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Crypto Wars: How the EU wants to crack encrypted communications

Last updated on March 9, 2021

The EU member states want to give investigators better access to encrypted communications. The concrete steps are still very vague.

Who should receive the keys to electronic communication?
(Picture: Pixabay)

The EU Member States want to strike a “better balance” between protecting private communications through encryption and fighting crime. This emerges from an internal paper of the EU Council of Ministers published by the Austrian Broadcasting Corporation (ORF) . The five-page document (PDF) does not, however, prefer any concrete procedures for breaking end-to-end encryption or even demand that they be banned. “There should, however, be no single prescribed technical solution to enable access to encrypted data,” the paper states.

The current position of the Council of Ministers is thus in line with a research paper published at the beginning of September 2020. This is intended to show methods to detect pedocriminal material even in encrypted communication. The EU Commission had considered the matter together with experts from Microsoft, Google, various police authorities, the secret service GCHQ and several victims’ associations.

The result is some half-baked technical suggestions (PDF) that break the end-to-end encryption in various ways to be able to evaluate the transmitted content. For example, a secondary key (“Exceptional Access”) is being discussed, which would allow law enforcement agencies or secret services to access the content that would then no longer be encrypted end-to-end.

As an alternative, it is suggested that the content be analysed with some kind of upload filter on the user’s smartphone or computer and, depending on the case, sent to authorities. This, too, would break the end-to-end encryption .

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Council of Ministers calls for secure encryption and monitoring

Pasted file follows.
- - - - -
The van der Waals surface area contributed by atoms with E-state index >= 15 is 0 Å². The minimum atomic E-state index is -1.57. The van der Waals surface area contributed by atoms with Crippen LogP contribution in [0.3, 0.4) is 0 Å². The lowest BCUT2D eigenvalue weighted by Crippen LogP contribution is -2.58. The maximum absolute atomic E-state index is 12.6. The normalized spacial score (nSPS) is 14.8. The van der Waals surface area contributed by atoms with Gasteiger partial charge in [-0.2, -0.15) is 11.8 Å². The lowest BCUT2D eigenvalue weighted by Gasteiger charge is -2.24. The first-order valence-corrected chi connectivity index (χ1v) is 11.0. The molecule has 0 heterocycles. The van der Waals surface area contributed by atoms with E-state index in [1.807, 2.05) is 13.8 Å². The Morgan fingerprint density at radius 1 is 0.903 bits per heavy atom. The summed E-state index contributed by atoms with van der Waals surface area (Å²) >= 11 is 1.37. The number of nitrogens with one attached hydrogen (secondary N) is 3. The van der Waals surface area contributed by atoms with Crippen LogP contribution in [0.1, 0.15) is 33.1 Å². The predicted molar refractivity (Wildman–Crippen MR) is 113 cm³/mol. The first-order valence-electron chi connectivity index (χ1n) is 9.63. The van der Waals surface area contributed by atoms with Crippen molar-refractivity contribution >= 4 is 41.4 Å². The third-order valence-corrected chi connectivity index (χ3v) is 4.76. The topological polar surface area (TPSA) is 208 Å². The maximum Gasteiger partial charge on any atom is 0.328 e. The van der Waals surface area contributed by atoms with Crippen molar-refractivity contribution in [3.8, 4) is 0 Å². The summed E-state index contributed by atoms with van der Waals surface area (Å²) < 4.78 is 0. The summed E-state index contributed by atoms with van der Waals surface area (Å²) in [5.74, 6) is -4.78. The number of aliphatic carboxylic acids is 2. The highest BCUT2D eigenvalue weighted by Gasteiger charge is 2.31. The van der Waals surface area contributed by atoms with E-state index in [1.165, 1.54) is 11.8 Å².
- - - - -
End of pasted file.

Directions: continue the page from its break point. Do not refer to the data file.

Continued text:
The new Council of Ministers’ paper begins by emphasising that governments, critical infrastructures, civil society, citizens and industry “all benefit from powerful encryption technology”. This is also important for the transfer of personal data of EU citizens to third countries. However, it points out that the encryption procedures can also be used by criminals, so that the “competent authorities” would not be able to access them.

Respective concerns are regularly raised in the debate on access to encrypted communications. Most recently in an EU paper on access to communication data in the new mobile phone standard 5G.

According to the new paper, the EU should seek “active discussion” with the IT industry and security researchers “to ensure the continued implementation and use of strong encryption technology”. However, it then calls for: “Competent authorities must be able to access data in a lawful and targeted manner, fully respecting fundamental rights and data protection requirements, while ensuring cyber security. Technical solutions for access to encrypted data must comply with the principles of legality, transparency, necessity and proportionality.”

The Council of Ministers is calling for EU-wide uniform regulations to this end, which, on the one hand, respect fundamental rights and, on the other hand, are to safeguard the advantages of encryption. It concludes: “Possible solutions should be developed in a transparent manner in cooperation with communications service providers.”

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Such “communication service providers” (CSP), as it is called in the English original, however, are not messenger services such as Whatsapp or Signal, which encrypt the communication content of their users and are called over-the-top providers (OTT). Rather, they are usually understood to be mobile phone providers or cable network operators that merely transport the data. However, it is unclear which providers the Council of Ministers specifically understands by this term.

However, the German government also plans to oblige providers to manipulate data traffic, for example to place Trojans on the terminal devices of suspects. To what extent the EU countries will pursue this approach is also open The ORF reports, citing further information which should be available to the broadcaster, that the monitoring method “Exceptional Access” is preferred by the EU states. However, this would require a follow-up on actual messenger services such as Whatsapp. Such access could, however, also be used by investigators and secret services of other states, so that such services, as in the case of the USA, would no longer be compatible with the provisions of the Basic Data Protection Regulation (DSGVO).

Either way, pedocriminals, terrorists or organised crime can simply use messengers or encryption services that do not have backdoors. Therefore, it is currently hard to see how end-to-end encryption can be circumvented without methods such as state Trojans and at the same time still maintain its actual function.

Read the original article here.